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How to eat a quince

Updated April 17, 2017

Quince is a fruit grown in the Middle East, Asia, Mediterranean, Latin America and United States. Ripe quince is yellow and resembles its more well-known relatives, the apple and the pear. The quince has an acidic and bitter taste in its uncooked form, so most people do not pick them and eat. When quince is cooked, it transforms from pale yellow to rosy pink and the flavour becomes much sweeter. There are many ways of preparing quince but the most basic method is poaching, or heating quince in a water and sugar mixture.

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Rinse quince under warm water and rub gently to remove any outer fuzz. Pat dry and use knife or peeler to remove the outer skin.

Cut quince lengthwise in half to expose the core and seeds. Use a spoon to scoop out core and seeds, then chop the quince into wedges or thin slices

Heat 3 cups of water and 1/2 cup of sugar in a large saucepan on stove over high heat until boiling. Reduce heat to medium.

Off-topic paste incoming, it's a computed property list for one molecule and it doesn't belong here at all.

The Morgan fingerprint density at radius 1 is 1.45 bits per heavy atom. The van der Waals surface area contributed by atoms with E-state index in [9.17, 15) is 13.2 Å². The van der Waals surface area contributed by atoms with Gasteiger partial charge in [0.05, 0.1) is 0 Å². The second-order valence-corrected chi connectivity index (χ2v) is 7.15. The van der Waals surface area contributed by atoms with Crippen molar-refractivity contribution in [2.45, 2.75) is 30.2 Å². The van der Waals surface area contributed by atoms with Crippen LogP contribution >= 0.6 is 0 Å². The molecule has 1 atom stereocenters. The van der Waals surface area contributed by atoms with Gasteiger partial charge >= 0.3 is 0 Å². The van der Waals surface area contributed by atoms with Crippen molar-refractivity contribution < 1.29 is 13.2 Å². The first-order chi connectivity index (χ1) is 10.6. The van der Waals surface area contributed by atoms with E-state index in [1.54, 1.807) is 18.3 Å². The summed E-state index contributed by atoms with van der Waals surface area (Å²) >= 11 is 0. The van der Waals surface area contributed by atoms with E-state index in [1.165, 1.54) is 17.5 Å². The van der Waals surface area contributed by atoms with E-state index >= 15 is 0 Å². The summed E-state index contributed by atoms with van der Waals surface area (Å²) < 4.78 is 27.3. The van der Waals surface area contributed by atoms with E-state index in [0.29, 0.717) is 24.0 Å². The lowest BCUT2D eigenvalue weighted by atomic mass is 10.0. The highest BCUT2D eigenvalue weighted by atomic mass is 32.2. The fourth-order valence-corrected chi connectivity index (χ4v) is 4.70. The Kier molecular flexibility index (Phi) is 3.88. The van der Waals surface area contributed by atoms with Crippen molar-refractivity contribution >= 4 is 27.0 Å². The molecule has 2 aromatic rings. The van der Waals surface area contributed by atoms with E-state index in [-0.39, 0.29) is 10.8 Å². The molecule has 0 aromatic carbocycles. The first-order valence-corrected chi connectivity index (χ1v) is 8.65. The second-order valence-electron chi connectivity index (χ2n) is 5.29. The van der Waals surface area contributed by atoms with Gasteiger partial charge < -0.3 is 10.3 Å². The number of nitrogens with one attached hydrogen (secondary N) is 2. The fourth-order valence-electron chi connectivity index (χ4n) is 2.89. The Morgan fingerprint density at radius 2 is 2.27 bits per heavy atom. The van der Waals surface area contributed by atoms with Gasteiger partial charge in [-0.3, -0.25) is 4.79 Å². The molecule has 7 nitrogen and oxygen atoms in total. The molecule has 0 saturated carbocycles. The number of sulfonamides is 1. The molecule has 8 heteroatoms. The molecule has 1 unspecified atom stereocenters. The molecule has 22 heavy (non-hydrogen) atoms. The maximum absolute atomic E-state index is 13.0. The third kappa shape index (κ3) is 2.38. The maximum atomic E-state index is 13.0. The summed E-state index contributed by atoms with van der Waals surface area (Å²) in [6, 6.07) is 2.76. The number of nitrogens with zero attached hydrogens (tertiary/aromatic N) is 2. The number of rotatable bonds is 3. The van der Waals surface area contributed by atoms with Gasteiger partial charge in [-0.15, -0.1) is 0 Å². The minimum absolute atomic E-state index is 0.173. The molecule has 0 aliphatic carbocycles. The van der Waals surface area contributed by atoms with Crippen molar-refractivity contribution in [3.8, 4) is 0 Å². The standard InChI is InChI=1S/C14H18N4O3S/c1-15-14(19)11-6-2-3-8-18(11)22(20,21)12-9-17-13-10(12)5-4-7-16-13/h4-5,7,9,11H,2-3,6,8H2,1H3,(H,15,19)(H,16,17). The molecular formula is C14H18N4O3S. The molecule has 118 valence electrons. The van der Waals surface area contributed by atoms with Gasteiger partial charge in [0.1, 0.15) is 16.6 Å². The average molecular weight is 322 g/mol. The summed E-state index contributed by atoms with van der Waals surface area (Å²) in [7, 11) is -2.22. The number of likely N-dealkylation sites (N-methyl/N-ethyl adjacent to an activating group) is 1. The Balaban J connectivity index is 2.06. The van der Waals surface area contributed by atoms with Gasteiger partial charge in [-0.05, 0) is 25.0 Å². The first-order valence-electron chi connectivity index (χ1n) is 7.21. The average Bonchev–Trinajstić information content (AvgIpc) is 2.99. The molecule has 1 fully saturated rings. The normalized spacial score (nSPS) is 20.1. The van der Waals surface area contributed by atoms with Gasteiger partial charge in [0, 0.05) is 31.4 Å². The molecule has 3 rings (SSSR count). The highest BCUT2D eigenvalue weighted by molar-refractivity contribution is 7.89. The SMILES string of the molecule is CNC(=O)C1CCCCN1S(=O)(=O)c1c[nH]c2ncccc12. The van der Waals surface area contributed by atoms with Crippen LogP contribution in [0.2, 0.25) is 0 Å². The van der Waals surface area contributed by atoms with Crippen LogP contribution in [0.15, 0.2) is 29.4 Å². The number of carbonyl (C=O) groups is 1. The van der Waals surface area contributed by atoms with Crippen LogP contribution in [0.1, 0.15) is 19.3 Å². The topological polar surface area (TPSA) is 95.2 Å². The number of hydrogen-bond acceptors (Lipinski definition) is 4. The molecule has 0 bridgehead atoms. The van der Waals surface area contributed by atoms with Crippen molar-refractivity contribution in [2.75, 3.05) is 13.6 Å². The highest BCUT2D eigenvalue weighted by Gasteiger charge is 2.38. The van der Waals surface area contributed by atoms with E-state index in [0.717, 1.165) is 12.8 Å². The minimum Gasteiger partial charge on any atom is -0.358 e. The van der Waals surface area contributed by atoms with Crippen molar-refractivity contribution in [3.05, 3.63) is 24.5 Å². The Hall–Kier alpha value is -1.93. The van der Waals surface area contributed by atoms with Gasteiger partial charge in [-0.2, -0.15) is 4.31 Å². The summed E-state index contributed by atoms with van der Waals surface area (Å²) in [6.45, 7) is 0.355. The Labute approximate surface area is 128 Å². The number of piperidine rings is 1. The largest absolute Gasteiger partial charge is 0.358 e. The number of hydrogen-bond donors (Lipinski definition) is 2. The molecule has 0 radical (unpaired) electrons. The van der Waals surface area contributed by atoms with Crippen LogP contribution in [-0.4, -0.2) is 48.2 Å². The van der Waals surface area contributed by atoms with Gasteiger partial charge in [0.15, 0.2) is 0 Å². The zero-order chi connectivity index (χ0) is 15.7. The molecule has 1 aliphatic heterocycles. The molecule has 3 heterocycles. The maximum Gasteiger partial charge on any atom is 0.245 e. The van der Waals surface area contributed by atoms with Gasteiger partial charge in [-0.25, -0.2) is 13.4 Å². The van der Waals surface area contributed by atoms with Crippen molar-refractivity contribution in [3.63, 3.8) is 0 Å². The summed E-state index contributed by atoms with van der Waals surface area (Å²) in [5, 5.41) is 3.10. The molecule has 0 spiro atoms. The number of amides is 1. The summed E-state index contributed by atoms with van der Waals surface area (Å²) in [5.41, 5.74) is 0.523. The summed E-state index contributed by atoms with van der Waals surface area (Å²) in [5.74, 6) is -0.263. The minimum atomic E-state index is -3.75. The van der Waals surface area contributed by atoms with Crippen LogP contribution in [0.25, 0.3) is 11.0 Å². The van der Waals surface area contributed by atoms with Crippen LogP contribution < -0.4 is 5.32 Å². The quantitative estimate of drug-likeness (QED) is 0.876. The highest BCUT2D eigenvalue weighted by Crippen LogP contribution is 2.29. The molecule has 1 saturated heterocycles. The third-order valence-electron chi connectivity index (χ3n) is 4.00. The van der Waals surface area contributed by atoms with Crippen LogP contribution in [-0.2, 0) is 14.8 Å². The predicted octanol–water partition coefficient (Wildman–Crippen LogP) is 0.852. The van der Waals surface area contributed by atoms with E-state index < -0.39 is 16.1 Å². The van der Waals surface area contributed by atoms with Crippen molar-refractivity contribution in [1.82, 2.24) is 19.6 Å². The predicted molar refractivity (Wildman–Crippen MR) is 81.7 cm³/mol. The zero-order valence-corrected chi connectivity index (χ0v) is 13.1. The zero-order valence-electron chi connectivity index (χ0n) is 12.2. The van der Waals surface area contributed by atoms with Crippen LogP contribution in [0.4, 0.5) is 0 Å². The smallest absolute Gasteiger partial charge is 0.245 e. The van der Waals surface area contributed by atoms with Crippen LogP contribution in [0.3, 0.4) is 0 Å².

Place quince pieces gently into water and sugar mixture. Heat until quince turns pink, which can take up to an hour.

Serve quince warm or at room temperature. Store leftover quince in a container with the cooking liquid for up to one week in the refrigerator.

Tip

Quince can be substituted for apples or pears in recipes and pairs well with cinnamon, vanilla and ginger flavours.

Warning

Be careful when cutting a quince because it has a hard and bumpy texture that can make the knife slip.

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Things You'll Need

  • 6 large Quince fruits
  • Knife
  • Spoon
  • Large saucepan
  • 3 cups Water
  • 1/2 cup Granulated sugar

About the Author

Allison Boelcke graduated from Indiana University with a bachelor's in English and a minor in psychology. She worked in print journalism for three years before deciding to pursue Internet writing. She is now a contributing web writer for Demand Studios and Conjecture Corporation.

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